How Apple devices join Wi-Fi networks
Users can configure their Apple devices to join available Wi-Fi networks automatically. For Wi-Fi networks that require login credentials or other information, users can quickly access Wi-Fi settings and enter the credentials or use a configuration profile that contains the network name and login credentials. Any app on the device can access the networks seamlessly. With low power, persistent Wi-Fi connectivity, apps can use Wi-Fi networks to deliver push notifications. For example, by using configuration profiles that are pushed to a device through a mobile device management (MDM) solution, you can configure settings for wireless networks, security, proxy, Cisco Fastlane, app approval, and authentication.
iOS and iPadOS support a default VoIP service configuration as an option. This option defines the default app for audio calls for Contacts, Microsoft Exchange ActiveSync, Google, and LDAP payloads. For example, if Cisco Spark is defined as the default calling app for Exchange contacts, then any call from the user to another work contact defaults to using Cisco Spark unless the user decided to change the default app.
Authentication and encryption support
Apple devices support various authentication and encryption methods, including WPA, WPA2 Personal, WPA2 Enterprise, WPA3 Personal, and WPA3 Enterprise standards. With support for 802.1X, Apple devices can be integrated into a broad range of RADIUS authentication environments. Apple devices support 802.1X wireless authentication protocols, including:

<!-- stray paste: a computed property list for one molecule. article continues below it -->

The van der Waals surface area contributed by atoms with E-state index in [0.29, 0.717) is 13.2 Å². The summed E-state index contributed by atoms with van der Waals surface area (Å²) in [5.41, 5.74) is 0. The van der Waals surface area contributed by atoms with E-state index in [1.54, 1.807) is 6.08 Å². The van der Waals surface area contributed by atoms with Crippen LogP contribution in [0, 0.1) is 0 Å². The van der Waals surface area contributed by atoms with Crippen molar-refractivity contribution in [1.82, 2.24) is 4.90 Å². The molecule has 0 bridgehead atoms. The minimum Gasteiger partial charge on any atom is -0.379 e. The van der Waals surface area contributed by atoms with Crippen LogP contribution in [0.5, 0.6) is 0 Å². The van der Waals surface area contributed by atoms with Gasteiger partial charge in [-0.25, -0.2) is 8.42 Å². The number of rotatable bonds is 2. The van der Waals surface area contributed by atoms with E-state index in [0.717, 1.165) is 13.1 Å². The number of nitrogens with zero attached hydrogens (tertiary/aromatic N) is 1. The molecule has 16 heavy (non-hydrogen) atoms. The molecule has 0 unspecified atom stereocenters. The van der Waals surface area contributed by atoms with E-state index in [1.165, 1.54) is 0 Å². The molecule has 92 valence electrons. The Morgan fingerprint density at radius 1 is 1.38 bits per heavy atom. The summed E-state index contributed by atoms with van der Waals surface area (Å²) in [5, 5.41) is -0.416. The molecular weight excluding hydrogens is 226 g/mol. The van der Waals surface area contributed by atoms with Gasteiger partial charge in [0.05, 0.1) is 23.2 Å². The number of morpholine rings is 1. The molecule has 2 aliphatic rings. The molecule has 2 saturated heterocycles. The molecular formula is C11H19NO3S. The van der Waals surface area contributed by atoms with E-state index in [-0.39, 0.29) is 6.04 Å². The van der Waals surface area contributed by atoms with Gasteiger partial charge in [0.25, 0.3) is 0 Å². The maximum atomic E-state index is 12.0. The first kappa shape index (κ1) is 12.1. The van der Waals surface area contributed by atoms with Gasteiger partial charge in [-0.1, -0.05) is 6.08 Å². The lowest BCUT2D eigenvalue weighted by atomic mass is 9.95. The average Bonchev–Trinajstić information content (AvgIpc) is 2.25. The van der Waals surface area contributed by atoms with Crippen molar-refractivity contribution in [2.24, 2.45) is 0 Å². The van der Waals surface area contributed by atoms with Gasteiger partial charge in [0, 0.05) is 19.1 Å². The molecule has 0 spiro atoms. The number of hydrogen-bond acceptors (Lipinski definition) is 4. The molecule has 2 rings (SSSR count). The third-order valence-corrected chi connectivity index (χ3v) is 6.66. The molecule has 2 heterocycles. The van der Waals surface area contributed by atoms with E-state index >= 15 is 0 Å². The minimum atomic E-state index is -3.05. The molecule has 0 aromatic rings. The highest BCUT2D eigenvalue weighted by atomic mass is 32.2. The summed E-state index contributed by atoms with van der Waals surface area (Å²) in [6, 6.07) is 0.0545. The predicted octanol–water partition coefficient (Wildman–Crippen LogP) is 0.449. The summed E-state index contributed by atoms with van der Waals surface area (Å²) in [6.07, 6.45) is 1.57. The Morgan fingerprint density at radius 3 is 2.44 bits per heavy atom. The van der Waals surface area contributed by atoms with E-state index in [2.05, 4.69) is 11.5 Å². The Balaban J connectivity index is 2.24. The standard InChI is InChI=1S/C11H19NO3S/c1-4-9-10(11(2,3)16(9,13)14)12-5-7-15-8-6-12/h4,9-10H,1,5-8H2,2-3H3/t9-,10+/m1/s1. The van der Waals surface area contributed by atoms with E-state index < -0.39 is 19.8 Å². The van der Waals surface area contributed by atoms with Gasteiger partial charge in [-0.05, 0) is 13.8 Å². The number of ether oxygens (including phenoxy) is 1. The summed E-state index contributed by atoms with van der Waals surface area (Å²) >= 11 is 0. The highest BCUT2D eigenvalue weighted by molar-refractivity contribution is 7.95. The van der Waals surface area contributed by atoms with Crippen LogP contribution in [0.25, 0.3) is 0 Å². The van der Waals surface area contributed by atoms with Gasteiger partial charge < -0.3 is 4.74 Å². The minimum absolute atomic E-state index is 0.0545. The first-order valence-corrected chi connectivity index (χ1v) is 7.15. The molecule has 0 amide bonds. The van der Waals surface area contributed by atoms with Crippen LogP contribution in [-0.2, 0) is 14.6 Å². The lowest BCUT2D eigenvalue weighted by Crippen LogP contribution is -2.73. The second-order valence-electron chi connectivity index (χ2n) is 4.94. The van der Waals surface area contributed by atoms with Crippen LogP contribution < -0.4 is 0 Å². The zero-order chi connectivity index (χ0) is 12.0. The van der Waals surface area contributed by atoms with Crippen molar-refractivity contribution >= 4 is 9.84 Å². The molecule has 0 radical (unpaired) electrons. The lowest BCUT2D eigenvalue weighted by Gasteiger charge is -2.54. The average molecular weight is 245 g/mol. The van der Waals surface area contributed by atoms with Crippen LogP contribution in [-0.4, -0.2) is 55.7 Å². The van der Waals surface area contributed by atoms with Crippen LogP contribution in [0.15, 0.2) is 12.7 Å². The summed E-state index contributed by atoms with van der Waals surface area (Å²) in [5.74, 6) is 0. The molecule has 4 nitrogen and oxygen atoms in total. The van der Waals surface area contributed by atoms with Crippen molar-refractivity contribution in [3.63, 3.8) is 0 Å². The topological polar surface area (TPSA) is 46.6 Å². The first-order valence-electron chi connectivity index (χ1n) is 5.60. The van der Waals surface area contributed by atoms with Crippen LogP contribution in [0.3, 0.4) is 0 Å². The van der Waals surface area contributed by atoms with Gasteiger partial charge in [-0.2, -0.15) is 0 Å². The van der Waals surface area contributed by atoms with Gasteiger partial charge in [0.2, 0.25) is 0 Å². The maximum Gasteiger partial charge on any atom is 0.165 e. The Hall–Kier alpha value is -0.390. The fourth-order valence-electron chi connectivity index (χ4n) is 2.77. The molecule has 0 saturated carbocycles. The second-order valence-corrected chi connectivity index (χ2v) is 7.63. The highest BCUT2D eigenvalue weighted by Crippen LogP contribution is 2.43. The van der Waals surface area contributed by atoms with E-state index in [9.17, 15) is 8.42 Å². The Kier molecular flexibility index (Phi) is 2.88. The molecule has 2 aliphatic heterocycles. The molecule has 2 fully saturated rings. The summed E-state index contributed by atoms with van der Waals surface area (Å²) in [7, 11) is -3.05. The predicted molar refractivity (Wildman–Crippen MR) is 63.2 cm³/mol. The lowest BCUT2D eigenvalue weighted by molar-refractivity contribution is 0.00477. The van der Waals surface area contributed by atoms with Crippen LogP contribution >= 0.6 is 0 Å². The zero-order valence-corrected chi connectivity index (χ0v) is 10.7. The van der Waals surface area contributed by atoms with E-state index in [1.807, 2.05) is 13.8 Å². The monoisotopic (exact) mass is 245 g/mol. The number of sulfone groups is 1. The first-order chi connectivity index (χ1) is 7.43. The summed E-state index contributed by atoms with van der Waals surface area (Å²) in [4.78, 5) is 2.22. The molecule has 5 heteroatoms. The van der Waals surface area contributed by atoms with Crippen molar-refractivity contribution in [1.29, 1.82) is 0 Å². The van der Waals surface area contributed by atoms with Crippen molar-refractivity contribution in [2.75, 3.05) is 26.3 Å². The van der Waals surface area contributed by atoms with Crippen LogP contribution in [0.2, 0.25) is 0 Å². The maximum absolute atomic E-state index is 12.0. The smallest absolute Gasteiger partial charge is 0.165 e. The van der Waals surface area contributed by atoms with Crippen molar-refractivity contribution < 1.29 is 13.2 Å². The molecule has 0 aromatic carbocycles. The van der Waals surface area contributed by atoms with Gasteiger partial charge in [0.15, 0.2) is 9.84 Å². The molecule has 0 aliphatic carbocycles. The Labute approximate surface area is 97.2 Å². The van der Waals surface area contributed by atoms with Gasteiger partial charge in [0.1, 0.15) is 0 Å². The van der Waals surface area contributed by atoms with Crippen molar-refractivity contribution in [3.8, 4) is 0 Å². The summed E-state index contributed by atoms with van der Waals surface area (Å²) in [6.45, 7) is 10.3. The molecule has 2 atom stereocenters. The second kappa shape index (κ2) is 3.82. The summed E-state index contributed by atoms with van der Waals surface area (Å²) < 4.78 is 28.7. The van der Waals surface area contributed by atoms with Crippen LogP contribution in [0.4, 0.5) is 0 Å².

EAP-SIM (carrier only)
PEAPv0 (EAP-MSCHAPv2, the most common form of PEAP)
PEAPv1 (EAP-GTC, less common and created by Cisco)
The macOS Setup Assistant supports 802.1X authentication with user name and password credentials using TTLS or PEAP.
For more information, see the Apple Support article How iOS decides which wireless network to auto-join.
iOS 13 and iPadOS 13.1 added support for WPA3 Enterprise 192-bit security—using Commercial National Security Algorithm (CNSA) Suite B algorithms —on all iPhone 11 models and iPad (7th generation or later). Consult your wireless network solution provider for details on necessary access point hardware, controller hardware, and controller code versions to deploy WPA3 Enterprise.
Opportunistic Wireless Encryption
iOS 16, iPadOS 16.1, macOS 13, or later, add support for Opportunistic Wireless Encryption (OWE) on the following:
iPhone and iPad models:
iPhone SE (3rd generation or later)
iPhone 12 models or later
iPad mini (6th generation or later)
iPad Air (4th generation or later)
iPad Pro 11-inch (3rd generation or later)
iPad Pro 12-inch (5th generation or later)
Mac models with the M1 series chip:
MacBook Pro (14-inch, 2021)
MacBook Pro (16-inch, 2021)
Mac Studio (2022)
Mac models with the M2 series chip:
MacBook Air (M2, 2022)
MacBook Pro (14-inch, 2023)
MacBook Pro (16-inch, 2023)
Mac mini (2023)
Important: Apple devices must have access to your wireless network and internet services for setup and configuration. You may need to configure your web proxy or firewall ports to allow all network traffic from Apple devices to the Apple network 188.8.131.52/8. If Apple devices are still unable to access Apple activation servers, iCloud, or the App Store, see the Apple Support articles If your Apple devices aren’t getting Apple push notifications, macOS wireless roaming for enterprise customers, and Use Apple products on enterprise networks.